At the BP level, higher sustained attention ability was correlated with greater processing speed as measured by the Symbol Search task and was generally weakly associated with EMA RTs. Interestingly, at the BP level, better sustained attention ability was associated with faster Symbol Search RTs but with slower EMA RTs for 4 of the 8 EMA RT item sets. We can only speculate why this might be the case. Perhaps participants with greater sustained attention ability were better able to process information quickly when they were explicitly instructed to respond as fast as possible (in the Symbol Search task), whereas they may have more deliberately read the EMA items and more carefully considered their responses, leading to slower RTs in EMA.
At the WP level, the results were also overall supportive of the validity of EMA item RTs as measures of processing speed. Most importantly, moderate or larger correlations between different sets of EMA RTs and the Symbol Search task were observed. The diurnal cycle of EMA RTs roughly approximated the daily pattern for Symbol Search RTs. Slower EMA RTs were associated with greater fatigue for all item sets, except for multiple-choice questions. Notably, fatigue was associated with processing speed and EMA RTs at the WP level but not at the BP level. It is possible that participants in our sample did at times experience fatigue (within level) but not frequently enough that the average level of fatigue experienced was associated with decrements in processing speed on average (between level). Consistent with our hypothesis, EMA RTs had greater WP associations with the Symbol Search task than with the Go-No Go task.
Although associations between EMA RTs and the Symbol Search task were observed, the relationships were not strong enough to argue that they provided identical measures. From the outset, we did not advocate for RTs of EMA items to serve as a replacement for formal cognitive testing; rather, we sought to examine whether they can serve as rough processing speed indicators when formal tests are not available. The tasks of completing a formal processing speed test and completing EMA items differ in several aspects. For instance, one common formal processing speed test is searching for a figure that matches a given image. In this task, RTs conceptually capture perceptual speed , a component of processing speed [ ]. RTs in EMA may be more likely to capture decisional speed when faced with a moderately complex task (eg, answering survey items), a conceptually related but different processing speed indicator [ ]. As another example, formal processing speed tests often have explicit performance and speed expectations, whereas EMA surveys do not, particularly if participants are not aware that their time to answer questions is being measured. EMA RTs may, therefore, be more affected by distractions because participants may assume that they can attend to distractors and then return to answering EMA questions at their own pace. Given the differences between formal processing speed tests and EMA surveys, their RTs and, by extension, their measures of processing speed were unlikely to correspond exactly with one another. However, because perceptual speed and decision speed both fall under the umbrella of processing speed [ ], some associations were expected.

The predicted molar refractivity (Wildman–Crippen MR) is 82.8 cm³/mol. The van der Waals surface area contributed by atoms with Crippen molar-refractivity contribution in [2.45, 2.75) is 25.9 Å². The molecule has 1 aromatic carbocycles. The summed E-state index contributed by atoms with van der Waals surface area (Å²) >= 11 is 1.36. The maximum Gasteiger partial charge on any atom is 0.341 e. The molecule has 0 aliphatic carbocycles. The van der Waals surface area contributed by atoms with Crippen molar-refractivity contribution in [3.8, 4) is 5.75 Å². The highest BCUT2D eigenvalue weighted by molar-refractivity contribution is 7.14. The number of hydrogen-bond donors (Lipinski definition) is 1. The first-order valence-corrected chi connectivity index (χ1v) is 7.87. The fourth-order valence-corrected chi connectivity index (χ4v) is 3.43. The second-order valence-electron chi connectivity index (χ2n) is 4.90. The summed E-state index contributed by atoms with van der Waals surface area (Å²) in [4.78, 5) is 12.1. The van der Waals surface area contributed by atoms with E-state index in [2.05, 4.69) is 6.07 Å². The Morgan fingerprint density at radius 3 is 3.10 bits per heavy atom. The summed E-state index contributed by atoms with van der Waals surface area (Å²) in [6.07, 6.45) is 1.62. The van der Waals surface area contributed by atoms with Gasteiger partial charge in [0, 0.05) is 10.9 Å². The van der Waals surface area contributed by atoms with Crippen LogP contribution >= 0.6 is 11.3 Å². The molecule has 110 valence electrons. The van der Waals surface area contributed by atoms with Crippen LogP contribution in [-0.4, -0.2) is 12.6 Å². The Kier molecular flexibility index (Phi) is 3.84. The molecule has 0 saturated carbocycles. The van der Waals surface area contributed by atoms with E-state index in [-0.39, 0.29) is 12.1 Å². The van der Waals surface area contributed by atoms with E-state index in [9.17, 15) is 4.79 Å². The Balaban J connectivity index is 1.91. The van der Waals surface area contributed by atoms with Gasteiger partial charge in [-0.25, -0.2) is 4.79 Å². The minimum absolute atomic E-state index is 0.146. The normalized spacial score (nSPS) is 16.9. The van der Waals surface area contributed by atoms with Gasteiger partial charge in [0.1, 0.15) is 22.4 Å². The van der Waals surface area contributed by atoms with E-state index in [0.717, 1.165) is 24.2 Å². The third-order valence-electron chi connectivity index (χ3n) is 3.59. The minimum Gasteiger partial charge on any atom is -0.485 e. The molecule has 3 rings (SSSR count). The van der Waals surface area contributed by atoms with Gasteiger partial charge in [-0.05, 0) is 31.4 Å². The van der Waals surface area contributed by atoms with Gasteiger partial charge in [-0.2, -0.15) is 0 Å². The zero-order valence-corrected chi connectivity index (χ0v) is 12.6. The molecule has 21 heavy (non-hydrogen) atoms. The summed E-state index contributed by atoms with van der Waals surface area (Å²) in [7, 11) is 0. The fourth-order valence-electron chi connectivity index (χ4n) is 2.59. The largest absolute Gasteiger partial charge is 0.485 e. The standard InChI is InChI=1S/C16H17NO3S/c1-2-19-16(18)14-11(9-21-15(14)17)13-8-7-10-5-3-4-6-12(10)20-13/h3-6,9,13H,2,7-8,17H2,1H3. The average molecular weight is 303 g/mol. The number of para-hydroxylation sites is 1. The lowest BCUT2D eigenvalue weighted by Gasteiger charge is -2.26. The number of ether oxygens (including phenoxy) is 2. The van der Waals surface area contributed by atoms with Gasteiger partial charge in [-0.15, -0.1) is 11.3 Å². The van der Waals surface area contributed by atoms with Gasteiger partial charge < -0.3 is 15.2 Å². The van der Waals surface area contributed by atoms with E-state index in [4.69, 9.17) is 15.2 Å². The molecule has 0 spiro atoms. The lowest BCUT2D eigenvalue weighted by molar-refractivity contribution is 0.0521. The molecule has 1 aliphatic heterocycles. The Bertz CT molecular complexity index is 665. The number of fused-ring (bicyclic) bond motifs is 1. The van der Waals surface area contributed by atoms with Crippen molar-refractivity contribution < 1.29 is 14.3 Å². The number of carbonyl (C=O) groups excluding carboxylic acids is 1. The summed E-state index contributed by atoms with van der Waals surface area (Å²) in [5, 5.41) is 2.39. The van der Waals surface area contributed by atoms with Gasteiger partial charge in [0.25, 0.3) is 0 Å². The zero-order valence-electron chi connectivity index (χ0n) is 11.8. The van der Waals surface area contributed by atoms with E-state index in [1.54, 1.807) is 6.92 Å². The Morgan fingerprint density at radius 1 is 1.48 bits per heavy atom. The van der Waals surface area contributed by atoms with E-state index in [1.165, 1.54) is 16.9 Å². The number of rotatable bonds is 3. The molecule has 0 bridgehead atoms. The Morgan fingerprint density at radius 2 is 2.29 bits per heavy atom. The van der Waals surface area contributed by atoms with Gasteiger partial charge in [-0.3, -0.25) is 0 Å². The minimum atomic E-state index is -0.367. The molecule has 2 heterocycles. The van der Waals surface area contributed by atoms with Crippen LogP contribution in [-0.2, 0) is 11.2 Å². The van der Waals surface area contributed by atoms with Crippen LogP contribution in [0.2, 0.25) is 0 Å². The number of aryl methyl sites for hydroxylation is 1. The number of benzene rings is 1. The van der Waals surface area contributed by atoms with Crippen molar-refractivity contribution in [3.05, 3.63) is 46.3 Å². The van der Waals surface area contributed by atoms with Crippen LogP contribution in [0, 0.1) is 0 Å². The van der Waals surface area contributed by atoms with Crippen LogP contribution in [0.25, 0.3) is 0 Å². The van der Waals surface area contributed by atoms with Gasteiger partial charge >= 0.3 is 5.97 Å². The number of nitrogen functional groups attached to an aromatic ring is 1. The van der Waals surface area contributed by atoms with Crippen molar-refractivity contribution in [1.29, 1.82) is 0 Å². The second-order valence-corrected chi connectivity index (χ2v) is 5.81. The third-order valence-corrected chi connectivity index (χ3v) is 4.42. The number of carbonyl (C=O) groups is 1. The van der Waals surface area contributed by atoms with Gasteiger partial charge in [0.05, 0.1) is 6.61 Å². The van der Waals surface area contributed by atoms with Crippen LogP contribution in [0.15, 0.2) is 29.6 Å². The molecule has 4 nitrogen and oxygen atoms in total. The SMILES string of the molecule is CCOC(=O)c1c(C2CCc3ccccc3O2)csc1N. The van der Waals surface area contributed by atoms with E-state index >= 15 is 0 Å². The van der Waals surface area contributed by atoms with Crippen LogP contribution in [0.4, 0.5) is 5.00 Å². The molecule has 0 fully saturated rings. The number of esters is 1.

Validities of EMA RTs With Low Reliabilities
The RTs to single EMA items appeared to lack WP validity, as evidenced by low WP correlations with the Symbol Search task, but they may have some degree of BP validity with sufficient EMA measurement occasions. With an average of 70 EMA surveys completed, the BP association between the RTs to single EMA items and RTs to the Symbol Search task ranged from 0.43 to 0.58. The results of reliability analyses suggested that slightly more than 7 EMAs may result in a BP reliability of at least 0.7, indicating that a relatively small number of EMA instances (eg, 2 days with 4 EMA surveys daily) is sufficient to recover high BP associations with the Symbol Search task.